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"Borneo beer" is threatened with extinction

Czechs protect the 45,000-hectare tropical rainforest with twelve years of rare monk kahau monkeys called "Bornea beer". Now there is a risk that the project to protect these unique inhabitants of Borneo will be stopped because of a lack of funding. Borneo's "Pears" are threatened with extinction due to the expansion of palm oil plantations and infrastructure at the expense of the forest. She informed the Coalition against palm oil.

The mysterious tropical "brewers" have a strikingly raised stomach reminiscent of a "beer navel" and a large "bearded" nose. The females and males can be distinguished by their nose. The male has a nose in the shape of a cucumber of up to 10 cm long, while the female has a nose short and turned upwards. Monkeys are characterized by a sedentary lifestyle and a choleric, prudent nostril. The interesting thing is that Kahau are good swimmers and can swim twenty meters under water. Most of the time, monkeys live in mangroves where they feed on leaves, buds, seeds and fruits of certain mangroves. Kahau wears belong to Bornean endemites, ie species that do not live anywhere else in the world than on the tropical island of Borneo. In many locations, they are threatened with extinction, as the places they inhabitate absorb the industrial zones and the activities of the planters who are setting up palm plantations in Borneo. Planting sprays and fertilizers are then flushed into the Bay of weaned monkeys, where they threaten most of the living nature. From fish, dolphins and crocodiles to leopards, orangutans and bears, as well as local fishermen and small peasants. Both Czechs and Slovaks are trying to find and protect the place where the Kahau live, specifically the Bay of Borneo weaners on Borneo Island.

The bayonet bay is not the home of only weavers, but it is one of the richest places in the world. The bay is located near Balikpapan in the eastern part of the island of Borneo. The project for the study of tropical "beer" was launched by the leading Czech and world-renowned scientist, the primatologist Stanislav Lhota, a scientist at Zoo Ústí nad Labem and the Czech University of Life Sciences in Prague.

"During my studies of weaners and other primates, I soon realized that either I had to study the local monkeys very quickly or I had to try to save them by trying to protect the unique forest they live in. Otherwise, in a few years I will have nothing to explore, nor anyone else, " explains zoologist Stanislav Lhota. Lhota opted for the second option and gradually managed to build a team of locals from the local fishing and peasant communities to try to protect the forest, especially as a source of their livelihood. The Protected Bumble Bee Protection project seeks to help them find opportunities for sustainable economic development, aimed at the complete protection of the entire territory. It implements a guarding service to combat illegal activities, strives to develop environmentally friendly tourism and friendly food production. He also conducts education in schools, engages in political lobbing, and engages in legal battles with companies recklessly destroying local nature.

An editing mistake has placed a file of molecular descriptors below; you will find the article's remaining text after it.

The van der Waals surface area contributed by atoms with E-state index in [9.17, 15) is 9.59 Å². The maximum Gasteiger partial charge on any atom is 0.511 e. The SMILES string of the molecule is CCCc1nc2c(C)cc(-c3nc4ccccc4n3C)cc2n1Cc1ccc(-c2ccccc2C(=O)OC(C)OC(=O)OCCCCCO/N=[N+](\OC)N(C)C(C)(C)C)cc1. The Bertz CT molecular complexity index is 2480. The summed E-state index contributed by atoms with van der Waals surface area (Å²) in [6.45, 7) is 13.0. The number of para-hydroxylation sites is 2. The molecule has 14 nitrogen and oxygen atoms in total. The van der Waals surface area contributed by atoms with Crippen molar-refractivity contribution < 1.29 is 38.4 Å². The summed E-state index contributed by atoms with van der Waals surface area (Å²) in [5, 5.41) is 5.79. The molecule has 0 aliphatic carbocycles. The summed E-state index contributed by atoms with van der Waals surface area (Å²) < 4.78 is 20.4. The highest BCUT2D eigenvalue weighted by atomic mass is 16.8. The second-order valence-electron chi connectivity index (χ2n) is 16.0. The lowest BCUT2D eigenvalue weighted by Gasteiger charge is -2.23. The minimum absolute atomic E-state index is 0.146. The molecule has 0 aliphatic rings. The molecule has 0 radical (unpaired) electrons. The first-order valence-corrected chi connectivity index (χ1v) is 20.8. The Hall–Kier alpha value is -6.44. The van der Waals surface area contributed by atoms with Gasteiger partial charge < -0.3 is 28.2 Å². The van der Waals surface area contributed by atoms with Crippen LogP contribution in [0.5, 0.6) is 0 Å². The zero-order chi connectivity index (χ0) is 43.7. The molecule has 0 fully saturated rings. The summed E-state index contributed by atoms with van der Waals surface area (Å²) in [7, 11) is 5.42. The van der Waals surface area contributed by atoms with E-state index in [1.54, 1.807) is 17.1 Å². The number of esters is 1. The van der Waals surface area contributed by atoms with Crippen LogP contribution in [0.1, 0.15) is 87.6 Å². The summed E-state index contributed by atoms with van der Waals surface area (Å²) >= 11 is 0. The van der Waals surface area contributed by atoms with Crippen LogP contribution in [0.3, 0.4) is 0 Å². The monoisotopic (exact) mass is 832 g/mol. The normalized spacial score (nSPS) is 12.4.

However, the project for the protection of this territory led by Zoologeo Stanislav Lhota faces long-term lack of funds. Even though the budget for the protection of this territory is low. "Although there is a need for 10 to 20 crowns a year to protect one hectare of the local forest, the project has not been able to get these funds for years. In the absence of long-term support to the Zoo of Ústí nad Labem, the Coalition for the Protection of Biodiversity and several smaller donors together with a handful of volunteers, one of the best Czech conservation projects in the tropics would have been stopped long ago, " explains David Číp, a well-known Czech nature conservationist. rare species of animals and plants in the Czech Republic, Slovakia and Austria.

The co-worker of the Rescue Project The bridges of weeping monkeys Petr Piechula explains the backstage of the problems: "It is great that the project supports and popularizes, for example, the singer Dan Bárta, who recently filmed the show for Czech TV and many other supporters. we are now trying to reach out to companies due to possible cooperation. "

Thanks to several donors, fans have been able to gather resources to resume work in May, but June is still at zero. If such outages are more frequent, the whole project may have to be completely stopped after 12 years of hard work. Local people can not afford to work for free as volunteers for a long time. Without the guards of the forest, the burning and burning of the forest and the poaching will start, and ecotourism will also develop. Even this last island of life is so far absorbed by one side of the palm plantation, the other rapidly expanding industrial zone. "One of the most numerous populations of Borneo beetles is likely to lose their seats to" hanging out "and enduring existence. They can not survive in the industrial zone or palm plantations, " says zoologist Stanislav Lhota.



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